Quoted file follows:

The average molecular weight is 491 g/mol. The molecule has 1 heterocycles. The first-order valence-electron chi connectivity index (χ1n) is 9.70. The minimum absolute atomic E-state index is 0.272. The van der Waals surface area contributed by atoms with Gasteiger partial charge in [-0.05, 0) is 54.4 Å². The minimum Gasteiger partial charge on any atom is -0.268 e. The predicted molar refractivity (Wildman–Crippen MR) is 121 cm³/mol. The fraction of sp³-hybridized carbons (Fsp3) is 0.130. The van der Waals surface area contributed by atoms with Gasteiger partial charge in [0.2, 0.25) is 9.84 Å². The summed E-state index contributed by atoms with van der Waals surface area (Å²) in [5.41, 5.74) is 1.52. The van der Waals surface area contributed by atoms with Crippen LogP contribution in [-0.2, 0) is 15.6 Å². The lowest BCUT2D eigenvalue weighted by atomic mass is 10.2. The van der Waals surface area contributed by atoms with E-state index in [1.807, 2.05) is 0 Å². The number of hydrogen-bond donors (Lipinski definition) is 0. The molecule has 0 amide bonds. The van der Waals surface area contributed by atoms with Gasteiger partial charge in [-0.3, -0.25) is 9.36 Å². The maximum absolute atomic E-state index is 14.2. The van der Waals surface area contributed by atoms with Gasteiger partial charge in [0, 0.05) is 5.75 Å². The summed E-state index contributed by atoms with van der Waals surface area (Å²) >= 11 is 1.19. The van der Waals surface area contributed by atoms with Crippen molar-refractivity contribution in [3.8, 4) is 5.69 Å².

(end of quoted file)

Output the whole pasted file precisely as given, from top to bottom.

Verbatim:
The average molecular weight is 491 g/mol. The molecule has 1 heterocycles. The first-order valence-electron chi connectivity index (χ1n) is 9.70. The minimum absolute atomic E-state index is 0.272. The van der Waals surface area contributed by atoms with Gasteiger partial charge in [-0.05, 0) is 54.4 Å². The minimum Gasteiger partial charge on any atom is -0.268 e. The predicted molar refractivity (Wildman–Crippen MR) is 121 cm³/mol. The fraction of sp³-hybridized carbons (Fsp3) is 0.130. The van der Waals surface area contributed by atoms with Gasteiger partial charge in [0.2, 0.25) is 9.84 Å². The summed E-state index contributed by atoms with van der Waals surface area (Å²) in [5.41, 5.74) is 1.52. The van der Waals surface area contributed by atoms with Crippen LogP contribution in [-0.2, 0) is 15.6 Å². The lowest BCUT2D eigenvalue weighted by atomic mass is 10.2. The van der Waals surface area contributed by atoms with E-state index in [1.807, 2.05) is 0 Å². The number of hydrogen-bond donors (Lipinski definition) is 0. The molecule has 0 amide bonds. The van der Waals surface area contributed by atoms with Gasteiger partial charge in [-0.3, -0.25) is 9.36 Å². The maximum absolute atomic E-state index is 14.2. The van der Waals surface area contributed by atoms with Gasteiger partial charge in [0, 0.05) is 5.75 Å². The summed E-state index contributed by atoms with van der Waals surface area (Å²) >= 11 is 1.19. The van der Waals surface area contributed by atoms with Crippen molar-refractivity contribution in [3.8, 4) is 5.69 Å².